Social animals have more social smarts

Jun 26, 2013
In a series of stills taken from videotaped experiments, Duke undergraduates Joel Bray (left) and Aaron Sandel test a ringtailed lemur's (Lemur catta) willingness to take food from a watched or unwatched plate. Credit: Evan MacLean, Duke

Lemurs from species that hang out in big tribes are more likely to steal food behind your back instead of in front of your face.

This behavior suggests that primates who live in larger social groups tend to have more "social intelligence," a new study shows. The results appear June 27 in PLOS ONE.

A Duke University experiment tested whether living in larger social networks directly relates to higher social abilities in animals. Working with six different species of lemurs living at the Duke Lemur Center, a team of undergraduate researchers tested 60 individuals to see if they would be more likely to steal a piece of food if a human wasn't watching them.

In one test, a pair of human testers sat with two plates of food. One person faced the plate and the lemur entering the room, the other had his or her back turned. In a second, testers sat in profile, facing toward or away from the plate. In a third, they wore a black band either over their eyes or over their mouths and both faced the plates and lemurs.

As the lemurs jumped onto the table where the plates were and decided which bit of food to grab, the ones from large social groups, like the ringtailed lemur (Lemur catta), were evidently more sensitive to that a person might be watching, said Evan MacLean, a research scientist in the Department Of Evolutionary Anthropology who led the research team. Lemurs from small-group species, like the mongoose lemur (Eulemur mongoz), were less sensitive to the humans' orientation.

Few of the lemurs apparently understood the significance of a blindfold.

The work is the first to test the relationship between group size and social intelligence across multiple species. The findings support the " hypothesis," which suggests that living in large social networks drove the evolution of complex in primates, including humans, MacLean said.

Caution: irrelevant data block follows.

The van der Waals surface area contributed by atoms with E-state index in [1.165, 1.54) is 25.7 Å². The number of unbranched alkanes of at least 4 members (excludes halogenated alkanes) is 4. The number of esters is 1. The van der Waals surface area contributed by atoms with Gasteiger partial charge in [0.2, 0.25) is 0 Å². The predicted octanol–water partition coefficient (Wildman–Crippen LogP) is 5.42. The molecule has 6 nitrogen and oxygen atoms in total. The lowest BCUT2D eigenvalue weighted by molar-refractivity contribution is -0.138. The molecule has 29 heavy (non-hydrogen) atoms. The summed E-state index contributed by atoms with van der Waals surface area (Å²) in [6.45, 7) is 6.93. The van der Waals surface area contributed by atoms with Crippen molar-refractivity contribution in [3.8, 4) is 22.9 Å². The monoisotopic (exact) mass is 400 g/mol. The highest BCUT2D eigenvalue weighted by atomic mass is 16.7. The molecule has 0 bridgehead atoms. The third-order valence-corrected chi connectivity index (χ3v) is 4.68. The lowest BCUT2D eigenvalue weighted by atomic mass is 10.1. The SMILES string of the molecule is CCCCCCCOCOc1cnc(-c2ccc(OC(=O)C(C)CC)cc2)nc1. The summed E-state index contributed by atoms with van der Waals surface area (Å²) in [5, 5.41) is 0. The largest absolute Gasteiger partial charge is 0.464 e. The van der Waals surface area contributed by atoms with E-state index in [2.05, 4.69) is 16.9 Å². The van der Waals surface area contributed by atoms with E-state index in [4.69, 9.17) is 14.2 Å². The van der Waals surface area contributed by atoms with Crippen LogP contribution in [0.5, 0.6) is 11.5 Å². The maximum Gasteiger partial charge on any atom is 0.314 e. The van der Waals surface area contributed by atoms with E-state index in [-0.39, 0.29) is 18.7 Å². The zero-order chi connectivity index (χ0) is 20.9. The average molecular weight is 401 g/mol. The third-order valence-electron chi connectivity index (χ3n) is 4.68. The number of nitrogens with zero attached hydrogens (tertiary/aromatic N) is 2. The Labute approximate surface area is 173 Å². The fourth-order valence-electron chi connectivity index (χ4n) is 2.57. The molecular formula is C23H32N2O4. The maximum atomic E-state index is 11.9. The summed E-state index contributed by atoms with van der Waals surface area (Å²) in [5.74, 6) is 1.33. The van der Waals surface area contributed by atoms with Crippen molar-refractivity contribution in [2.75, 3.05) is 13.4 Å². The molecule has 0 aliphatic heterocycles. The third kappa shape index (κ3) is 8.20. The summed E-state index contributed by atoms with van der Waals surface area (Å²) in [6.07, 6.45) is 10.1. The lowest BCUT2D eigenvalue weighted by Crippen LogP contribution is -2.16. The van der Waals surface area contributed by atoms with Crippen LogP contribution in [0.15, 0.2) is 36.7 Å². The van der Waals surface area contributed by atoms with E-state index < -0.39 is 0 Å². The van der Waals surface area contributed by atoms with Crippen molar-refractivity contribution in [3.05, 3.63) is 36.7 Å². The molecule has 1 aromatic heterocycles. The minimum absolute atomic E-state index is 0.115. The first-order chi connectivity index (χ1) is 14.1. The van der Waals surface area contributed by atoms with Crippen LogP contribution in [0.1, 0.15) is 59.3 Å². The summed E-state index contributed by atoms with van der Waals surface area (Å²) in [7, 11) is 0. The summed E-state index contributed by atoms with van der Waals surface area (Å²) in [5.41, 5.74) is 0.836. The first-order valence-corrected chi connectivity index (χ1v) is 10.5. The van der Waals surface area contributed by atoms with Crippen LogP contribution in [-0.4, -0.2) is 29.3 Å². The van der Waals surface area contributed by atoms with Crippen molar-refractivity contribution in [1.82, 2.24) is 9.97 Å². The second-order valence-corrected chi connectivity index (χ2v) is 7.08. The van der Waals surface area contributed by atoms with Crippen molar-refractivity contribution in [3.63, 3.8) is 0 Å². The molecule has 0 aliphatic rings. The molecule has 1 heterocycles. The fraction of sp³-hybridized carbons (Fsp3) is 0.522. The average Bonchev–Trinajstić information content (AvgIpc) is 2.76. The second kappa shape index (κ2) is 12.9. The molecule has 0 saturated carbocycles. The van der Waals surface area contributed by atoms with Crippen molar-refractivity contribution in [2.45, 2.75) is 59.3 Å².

Behavioral experiments are critical to test the idea because assumptions about intelligence based solely on brain size may not hold up, he said. Indeed, this study found that some species had evolved more social smarts without increasing the size of their brains.

Explore further: Personality test finds some mouse lemurs shy, others bold

More information: "Group Size Predicts Social But Not Nonsocial Cognition in Lemurs," Evan MacLean, Aaron Sandel, Joel Bray, Ricki Oldenkamp, Rachna Reddy and Brian Hare. PLOS ONE, June 27, 2013. dx.plos.org/10.1371/journal.pone.0066359

Related Stories

Personality test finds some mouse lemurs shy, others bold

Jun 18, 2013

Anyone who has ever owned a pet will tell you that it has a unique personality. Yet only in the last 10 years has the study of animal personality started to gain ground with behavioral ecologists, said Jennifer ...

Primate hibernation more common than previously thought

May 02, 2013

(Phys.org) —Until recently, the only primate known to hibernate as a survival strategy was a creature called the western fat-tailed dwarf lemur, a tropical tree-dweller from the African island of Madagascar.

Lemurs the world's most threatened mammal: study

Jul 14, 2012

Lemurs, the furry apes brought to fame by the Disney animation film "Madagascar", are the most endangered mammals on Earth, an International Union for Conservation of Nature conference found.

Madagascar lemurs top endangered primates list

Oct 15, 2012

In the hit cartoon film "Madagascar", the island's lemurs are a lovable bunch of extroverts, but they are also among the world's most threatened primates, conservationists warned on Monday.

Recommended for you

Orchid named after UC Riverside researcher

13 hours ago

One day about eight years ago, Katia Silvera, a postdoctoral scholar at the University of California, Riverside, and her father were on a field trip in a mountainous area in central Panama when they stumbled ...

In sex-reversed cave insects, females have the penises

15 hours ago

Researchers reporting in the Cell Press journal Current Biology on April 17 have discovered little-known cave insects with rather novel sex lives. The Brazilian insects, which represent four distinct but re ...

Fear of the cuckoo mafia

15 hours ago

If a restaurant owner fails to pay the protection money demanded of him, he can expect his premises to be trashed. Warnings like these are seldom required, however, as fear of the consequences is enough to ...

User comments : 0

More news stories

Deadly human pathogen Cryptococcus fully sequenced

Within each strand of DNA lies the blueprint for building an organism, along with the keys to its evolution and survival. These genetic instructions can give valuable insight into why pathogens like Cryptococcus ne ...

Biologists help solve fungi mysteries

(Phys.org) —A new genetic analysis revealing the previously unknown biodiversity and distribution of thousands of fungi in North America might also reveal a previously underappreciated contributor to climate ...

Better thermal-imaging lens from waste sulfur

Sulfur left over from refining fossil fuels can be transformed into cheap, lightweight, plastic lenses for infrared devices, including night-vision goggles, a University of Arizona-led international team ...

Hackathon team's GoogolPlex gives Siri extra powers

(Phys.org) —Four freshmen at the University of Pennsylvania have taken Apple's personal assistant Siri to behave as a graduate-level executive assistant which, when asked, is capable of adjusting the temperature ...